IATA, AFRAA List Poverty, Corruption Obstacles to Air Safety in Africa

Kenneth Ehigiator, Vanguard (Lagos), Jan. 10, 2006

The International Air Transport Association (IATA) and African Airlines Association (AFRAA) have blamed frequent air crashes in Africa on weak economies, poverty and corruption.

Countries as Angola, Democratic Republic of Congo (DRC), Liberia, Sudan, Ethiopia and lately Nigeria and Gabon were listed as those with growing space misfortunes in the last two years.

While AFRAA considered these countries as lacking established sound and well regulated civil aviation sector, IATA saw the bane of Africa’s aviation under-development as rooted in inadequate infrastructure.

AFRAA’s Secretary-General, Mr. Christian Folly-Kossi, the five countries of Angola, DRC, Liberia, Sudan and Ethiopia accounted for 40% of all air crashes in the world and 65% of plane tragedies in Africa.

According to him, Angola’s low safety level was informed by a long drawn civil war s well as increasing fiscal and trade deficits, just as that of Nigeria and Gabon was engendered by low performance in micro-economic management, poverty reduction, high foreign debt profile, higher budget deficit and official corruption.

“A country like Angola has suffered increasing fiscal and trade deficits because of her long drawn civil war. It is like a lamentation should be written about it. Angola is seen to be at the back among the community of nations despite hr rich mineral endowments.

“The economy of DR Congo has not shown good performance for a long time. All these countries present grim indicators of struggling with poverty. Development studies report seems to warn that unless steps are taken to secure heir economies, he average traveller is at risk.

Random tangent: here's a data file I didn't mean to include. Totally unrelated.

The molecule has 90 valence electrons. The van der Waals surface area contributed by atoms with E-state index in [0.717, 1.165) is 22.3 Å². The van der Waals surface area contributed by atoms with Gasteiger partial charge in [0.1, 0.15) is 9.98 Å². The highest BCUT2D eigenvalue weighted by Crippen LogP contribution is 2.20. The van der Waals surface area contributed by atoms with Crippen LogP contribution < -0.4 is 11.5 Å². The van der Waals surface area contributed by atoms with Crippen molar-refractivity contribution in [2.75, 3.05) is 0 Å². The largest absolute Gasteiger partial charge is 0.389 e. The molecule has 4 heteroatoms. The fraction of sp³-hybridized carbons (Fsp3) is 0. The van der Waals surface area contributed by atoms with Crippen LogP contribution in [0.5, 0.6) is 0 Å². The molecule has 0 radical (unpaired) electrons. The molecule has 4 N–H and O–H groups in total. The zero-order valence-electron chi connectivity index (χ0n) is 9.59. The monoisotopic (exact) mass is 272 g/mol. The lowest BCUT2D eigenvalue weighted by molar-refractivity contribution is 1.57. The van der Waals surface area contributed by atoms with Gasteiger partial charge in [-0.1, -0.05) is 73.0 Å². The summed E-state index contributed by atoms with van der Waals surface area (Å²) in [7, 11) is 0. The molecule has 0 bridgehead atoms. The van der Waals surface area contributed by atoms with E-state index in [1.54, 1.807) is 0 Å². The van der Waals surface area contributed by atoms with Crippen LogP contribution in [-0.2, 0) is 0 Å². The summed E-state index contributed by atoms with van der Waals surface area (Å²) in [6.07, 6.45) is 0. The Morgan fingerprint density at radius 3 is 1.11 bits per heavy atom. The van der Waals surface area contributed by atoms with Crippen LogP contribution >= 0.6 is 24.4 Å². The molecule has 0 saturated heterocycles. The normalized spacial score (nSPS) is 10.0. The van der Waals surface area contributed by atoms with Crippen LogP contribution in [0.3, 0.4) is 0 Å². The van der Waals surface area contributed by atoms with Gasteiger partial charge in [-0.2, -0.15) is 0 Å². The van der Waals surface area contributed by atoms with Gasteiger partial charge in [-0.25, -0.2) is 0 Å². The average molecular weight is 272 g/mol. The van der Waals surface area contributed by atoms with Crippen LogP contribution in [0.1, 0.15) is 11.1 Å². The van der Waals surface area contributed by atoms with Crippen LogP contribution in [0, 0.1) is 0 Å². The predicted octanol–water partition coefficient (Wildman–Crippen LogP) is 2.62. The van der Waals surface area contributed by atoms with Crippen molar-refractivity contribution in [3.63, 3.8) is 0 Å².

“Countries that have not shown convincing economic recovery given severe financial constraints have not been able to establish sound and well regulated civil aviation sector. Corruption makes it difficult for the countries to maintain firm grip of the sector with political considerations overriding high regard for stringent airspace regulations,” said Folly-Kossi.

He noted that developments within the Nigerian and Gabonese aviation sectors were being slowed down by corruption and inadequate budgetary cover for capital investments in the air transport system.

The AFRAA scribe expressed fears that the aviation sector in both countries in particular and the continent in general might not grow beyond the level it is now, as the future growth of the industry would continue to depend on world economic growth.

According to him, the problem is compounded by the fact that not so much of aid from the West is coming into the continent in form of assistance.

Similarly, IATA’s Director-General, Giovanni Bisignani, expressed worries about the ability of aviation in Africa to achieve growth because of the twin problems of poverty and prostrate economies.

He said both problems had militated against the ability of countries in the continent to provide airport infrastructure and other facilities that could aid the growth of the sector.

“The problem of the continent is lack of infrastructure which will become a major obstacle in 2007 when airlines are to stop issuing tickets on paper but through internet,” Bisignani said.

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